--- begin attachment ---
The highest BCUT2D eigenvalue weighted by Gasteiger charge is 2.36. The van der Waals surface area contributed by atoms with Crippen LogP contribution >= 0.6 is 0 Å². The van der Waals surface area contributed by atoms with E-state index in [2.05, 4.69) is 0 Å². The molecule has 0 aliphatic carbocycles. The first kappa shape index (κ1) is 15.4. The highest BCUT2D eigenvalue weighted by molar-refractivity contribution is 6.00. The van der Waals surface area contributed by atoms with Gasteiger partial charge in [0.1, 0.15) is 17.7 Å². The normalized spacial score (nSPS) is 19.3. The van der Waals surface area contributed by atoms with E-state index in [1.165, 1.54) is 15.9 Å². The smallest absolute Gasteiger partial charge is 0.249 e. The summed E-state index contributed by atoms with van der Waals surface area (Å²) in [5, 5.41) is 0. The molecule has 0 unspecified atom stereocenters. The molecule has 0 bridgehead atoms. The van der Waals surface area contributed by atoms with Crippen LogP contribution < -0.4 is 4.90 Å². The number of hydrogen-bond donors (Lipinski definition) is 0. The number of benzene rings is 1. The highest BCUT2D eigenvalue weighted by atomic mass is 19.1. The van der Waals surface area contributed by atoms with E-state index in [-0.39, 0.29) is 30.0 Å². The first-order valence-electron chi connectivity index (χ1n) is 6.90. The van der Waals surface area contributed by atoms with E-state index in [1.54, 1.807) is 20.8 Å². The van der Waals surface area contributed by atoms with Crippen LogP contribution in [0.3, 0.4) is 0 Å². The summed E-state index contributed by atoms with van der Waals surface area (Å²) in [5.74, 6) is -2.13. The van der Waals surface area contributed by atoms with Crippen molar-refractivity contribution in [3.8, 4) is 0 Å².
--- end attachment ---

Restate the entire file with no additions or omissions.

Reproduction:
The highest BCUT2D eigenvalue weighted by Gasteiger charge is 2.36. The van der Waals surface area contributed by atoms with Crippen LogP contribution >= 0.6 is 0 Å². The van der Waals surface area contributed by atoms with E-state index in [2.05, 4.69) is 0 Å². The molecule has 0 aliphatic carbocycles. The first kappa shape index (κ1) is 15.4. The highest BCUT2D eigenvalue weighted by molar-refractivity contribution is 6.00. The van der Waals surface area contributed by atoms with Gasteiger partial charge in [0.1, 0.15) is 17.7 Å². The normalized spacial score (nSPS) is 19.3. The van der Waals surface area contributed by atoms with E-state index in [1.165, 1.54) is 15.9 Å². The smallest absolute Gasteiger partial charge is 0.249 e. The summed E-state index contributed by atoms with van der Waals surface area (Å²) in [5, 5.41) is 0. The molecule has 0 unspecified atom stereocenters. The molecule has 0 bridgehead atoms. The van der Waals surface area contributed by atoms with Crippen LogP contribution < -0.4 is 4.90 Å². The number of hydrogen-bond donors (Lipinski definition) is 0. The number of benzene rings is 1. The highest BCUT2D eigenvalue weighted by atomic mass is 19.1. The van der Waals surface area contributed by atoms with E-state index in [-0.39, 0.29) is 30.0 Å². The first-order valence-electron chi connectivity index (χ1n) is 6.90. The van der Waals surface area contributed by atoms with E-state index in [1.54, 1.807) is 20.8 Å². The van der Waals surface area contributed by atoms with Crippen LogP contribution in [0.3, 0.4) is 0 Å². The summed E-state index contributed by atoms with van der Waals surface area (Å²) in [5.74, 6) is -2.13. The van der Waals surface area contributed by atoms with Crippen molar-refractivity contribution in [3.8, 4) is 0 Å².